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Cowboy Christmas Poems | Cowboy Poems About Christmas

These Cowboy Christmas poems are examples of Cowboy poems about Christmas. These are the best examples of Cowboy Christmas poems written by international PoetrySoup poets

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Details | Cowboy | |

A Lonely Christmas

I walked up to the bunkhouse, beneath a cloudless sky,
searching to find the Christmas star, still shining there on high.
The bunkhouse was warm but lonesome with no other cowboys there.
They had all gone home for Christmas. I pretended not to care.

Christmas carols on the radio brought back thoughts of the star
that had shown down on those pastures in that Eastern land so far.
Taking off my vest and Sunday shirt, I threw them on the trunk.
I stripped down to my underwear and crawled into my bunk.

My day had started early. I had worked hard with the crew, 
so they could start their Christmas fun, when all the chores were through.
With no wife nor kids to need me, I had told the rest I'd stay
and watch out for the cattle.  They could have their Christmas Day.

The warm room made me sleepy and I started into doze.
Right there before my astounded eyes, the Christmas Star arose. 
I was a lonely shepherd in that land so far away,
who had been left to guard the sheep until the break of day.

I heard the angels singing and saw the moving star.
I marveled at the beauty and glory from afar.
The bright star beckoned to me and angels led the way
to where the future king of all lay in a mound of hay.

I wanted so to follow them but I had pledged my word.
I had to turn  a deaf ear to the messages I heard.
I knew my solemn duty lay in guarding helpless sheep.
I prayed the Lord's forgiveness but the vigil I must keep.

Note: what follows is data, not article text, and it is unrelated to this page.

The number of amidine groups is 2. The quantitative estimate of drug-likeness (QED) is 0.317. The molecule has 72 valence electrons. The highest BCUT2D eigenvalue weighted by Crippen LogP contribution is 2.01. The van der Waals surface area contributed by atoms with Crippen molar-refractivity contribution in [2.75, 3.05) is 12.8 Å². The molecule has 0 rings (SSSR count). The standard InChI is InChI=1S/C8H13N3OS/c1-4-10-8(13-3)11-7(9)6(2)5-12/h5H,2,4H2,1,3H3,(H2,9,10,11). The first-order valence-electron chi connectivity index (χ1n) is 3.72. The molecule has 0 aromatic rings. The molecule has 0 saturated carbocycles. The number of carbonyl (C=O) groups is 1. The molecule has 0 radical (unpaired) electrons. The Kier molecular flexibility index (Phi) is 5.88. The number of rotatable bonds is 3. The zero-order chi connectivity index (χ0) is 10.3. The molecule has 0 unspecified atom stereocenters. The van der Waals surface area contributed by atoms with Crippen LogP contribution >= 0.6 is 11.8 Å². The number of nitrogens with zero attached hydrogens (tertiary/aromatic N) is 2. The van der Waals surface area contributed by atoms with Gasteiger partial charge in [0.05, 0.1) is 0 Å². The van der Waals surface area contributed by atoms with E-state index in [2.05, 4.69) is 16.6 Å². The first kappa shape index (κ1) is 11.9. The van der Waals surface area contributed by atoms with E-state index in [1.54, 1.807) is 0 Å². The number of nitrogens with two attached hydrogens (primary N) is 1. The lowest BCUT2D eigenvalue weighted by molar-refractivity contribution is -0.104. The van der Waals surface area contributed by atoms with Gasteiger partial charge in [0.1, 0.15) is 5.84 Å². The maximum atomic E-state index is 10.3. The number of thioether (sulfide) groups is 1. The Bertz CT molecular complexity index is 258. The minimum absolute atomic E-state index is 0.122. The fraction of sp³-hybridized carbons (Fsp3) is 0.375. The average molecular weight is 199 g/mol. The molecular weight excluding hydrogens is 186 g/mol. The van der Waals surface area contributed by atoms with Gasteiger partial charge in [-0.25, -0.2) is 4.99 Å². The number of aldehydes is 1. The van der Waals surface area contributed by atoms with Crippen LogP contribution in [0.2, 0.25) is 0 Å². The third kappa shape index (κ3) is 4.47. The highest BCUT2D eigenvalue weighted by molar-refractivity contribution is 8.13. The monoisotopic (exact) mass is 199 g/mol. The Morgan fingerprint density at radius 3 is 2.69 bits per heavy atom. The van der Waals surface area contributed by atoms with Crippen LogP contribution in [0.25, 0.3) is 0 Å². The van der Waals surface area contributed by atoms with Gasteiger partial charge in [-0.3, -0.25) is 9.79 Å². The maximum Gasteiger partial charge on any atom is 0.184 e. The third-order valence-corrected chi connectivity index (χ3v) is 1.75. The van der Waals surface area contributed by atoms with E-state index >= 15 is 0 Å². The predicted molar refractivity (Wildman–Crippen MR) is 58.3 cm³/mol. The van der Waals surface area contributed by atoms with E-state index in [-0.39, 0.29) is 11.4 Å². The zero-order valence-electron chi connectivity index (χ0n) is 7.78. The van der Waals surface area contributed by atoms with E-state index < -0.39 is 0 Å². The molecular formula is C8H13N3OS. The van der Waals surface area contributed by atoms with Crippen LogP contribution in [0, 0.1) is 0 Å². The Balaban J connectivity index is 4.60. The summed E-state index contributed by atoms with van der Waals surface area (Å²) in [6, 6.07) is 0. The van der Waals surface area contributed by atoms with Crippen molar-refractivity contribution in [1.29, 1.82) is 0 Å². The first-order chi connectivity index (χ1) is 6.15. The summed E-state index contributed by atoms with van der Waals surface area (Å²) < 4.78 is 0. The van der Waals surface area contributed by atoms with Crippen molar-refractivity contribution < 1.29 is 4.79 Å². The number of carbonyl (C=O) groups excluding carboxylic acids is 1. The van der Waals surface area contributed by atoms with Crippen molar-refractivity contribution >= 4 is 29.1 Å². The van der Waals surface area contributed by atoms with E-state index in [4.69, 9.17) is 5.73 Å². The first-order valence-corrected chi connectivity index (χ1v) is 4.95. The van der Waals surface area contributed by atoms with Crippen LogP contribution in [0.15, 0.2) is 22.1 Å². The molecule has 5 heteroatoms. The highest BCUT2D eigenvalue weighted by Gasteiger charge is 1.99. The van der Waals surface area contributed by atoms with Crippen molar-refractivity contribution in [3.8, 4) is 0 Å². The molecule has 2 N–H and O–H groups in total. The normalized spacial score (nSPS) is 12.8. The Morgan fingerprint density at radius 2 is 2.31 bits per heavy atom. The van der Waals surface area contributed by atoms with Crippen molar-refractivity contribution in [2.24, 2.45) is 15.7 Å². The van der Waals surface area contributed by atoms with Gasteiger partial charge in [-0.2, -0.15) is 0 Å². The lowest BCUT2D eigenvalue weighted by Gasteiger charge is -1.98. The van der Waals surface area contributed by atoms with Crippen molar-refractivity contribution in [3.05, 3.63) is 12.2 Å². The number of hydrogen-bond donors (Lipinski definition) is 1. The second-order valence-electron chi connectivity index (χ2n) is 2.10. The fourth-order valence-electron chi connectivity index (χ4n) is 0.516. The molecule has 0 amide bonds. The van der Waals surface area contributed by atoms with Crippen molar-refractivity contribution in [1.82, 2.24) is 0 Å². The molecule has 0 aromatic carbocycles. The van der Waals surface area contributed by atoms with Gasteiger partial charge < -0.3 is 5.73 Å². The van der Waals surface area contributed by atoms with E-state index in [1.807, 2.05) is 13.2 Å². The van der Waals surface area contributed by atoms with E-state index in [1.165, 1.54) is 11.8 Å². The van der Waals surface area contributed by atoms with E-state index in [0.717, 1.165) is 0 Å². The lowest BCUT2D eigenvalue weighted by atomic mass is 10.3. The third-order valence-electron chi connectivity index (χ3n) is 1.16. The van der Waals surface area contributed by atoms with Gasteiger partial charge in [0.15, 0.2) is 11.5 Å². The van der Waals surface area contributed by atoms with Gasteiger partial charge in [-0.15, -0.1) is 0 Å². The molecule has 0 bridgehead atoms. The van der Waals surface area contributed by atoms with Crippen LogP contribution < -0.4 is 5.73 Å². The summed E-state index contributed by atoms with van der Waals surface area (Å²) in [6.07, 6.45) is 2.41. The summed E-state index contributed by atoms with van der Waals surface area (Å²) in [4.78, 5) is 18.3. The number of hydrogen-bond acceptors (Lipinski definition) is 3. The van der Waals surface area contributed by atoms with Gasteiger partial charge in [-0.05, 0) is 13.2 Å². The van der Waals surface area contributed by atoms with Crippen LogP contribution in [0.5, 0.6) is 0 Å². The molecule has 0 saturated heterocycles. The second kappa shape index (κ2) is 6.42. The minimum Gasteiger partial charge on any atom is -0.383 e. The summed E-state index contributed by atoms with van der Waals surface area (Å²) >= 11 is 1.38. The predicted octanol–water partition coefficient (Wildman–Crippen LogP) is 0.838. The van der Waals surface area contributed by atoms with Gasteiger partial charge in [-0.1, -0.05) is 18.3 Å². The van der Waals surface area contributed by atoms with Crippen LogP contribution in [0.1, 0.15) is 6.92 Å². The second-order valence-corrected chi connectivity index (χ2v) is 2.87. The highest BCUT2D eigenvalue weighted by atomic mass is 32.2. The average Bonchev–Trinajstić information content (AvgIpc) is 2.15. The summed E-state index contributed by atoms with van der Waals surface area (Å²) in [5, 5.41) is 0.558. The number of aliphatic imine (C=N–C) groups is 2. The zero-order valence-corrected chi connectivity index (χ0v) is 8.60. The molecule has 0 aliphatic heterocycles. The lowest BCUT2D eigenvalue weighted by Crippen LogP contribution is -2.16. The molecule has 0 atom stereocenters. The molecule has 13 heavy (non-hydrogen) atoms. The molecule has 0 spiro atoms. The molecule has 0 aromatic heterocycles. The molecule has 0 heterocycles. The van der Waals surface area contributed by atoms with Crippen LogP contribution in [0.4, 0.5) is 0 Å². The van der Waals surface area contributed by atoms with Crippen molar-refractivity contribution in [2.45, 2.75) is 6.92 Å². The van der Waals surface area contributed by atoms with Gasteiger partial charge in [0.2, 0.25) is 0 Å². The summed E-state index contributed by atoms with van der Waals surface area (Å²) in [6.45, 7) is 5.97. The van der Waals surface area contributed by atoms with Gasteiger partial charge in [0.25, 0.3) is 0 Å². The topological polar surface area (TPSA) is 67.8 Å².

The star reflected in the eyes of creatures all around,
waiting for the lonely stray or any sheep they found.
I could not shirk my duty to seek Him out that night, 
but I knew I never would forget that glorious, wondrous sight.

I had that dream some years ago, but should that star reappear,
I've hung my rope and saddle up.  I can follow with no fear.

Posted: 12/1/14  For "One of your best" contest


Details | Cowboy | |

Christmas Toy

I'm just an old cowboy Christmas toy
One that's not feeling all that fine
That's because all I want for Christmas is to be a kids toy
One that will always be mine

I'm just an old cowboy Christmas toy
To all you grandfolks I do plead
Stright from this old cowboy's heart
Please find a lonesome kid for me

I'm just an old cowboy Christmas toy
One that's always been left behind
'N let me tell ya, at Christmas time, that don't feel very fine
All it does is to make want to cry

I'm just an old cowboy Christmas toy

HAPPY CHRISTMAS
TRULY BillyWild
p o 8 c o w b o y @ a o l . c o m


Details | Cowboy | |

A Cowboy Christmas

On a cowboy Christmas in the west.
Another cowboy Christmas song and dance.
Driving our herd.Drinking our ale.
As we make our way.Along the trail.

Ranch lights glistening.
Children listening.
To hear; Santa's sleigh bells in the snow.

On a cowboy Christmas in the west.
I think this Christmas.We'll be blessed.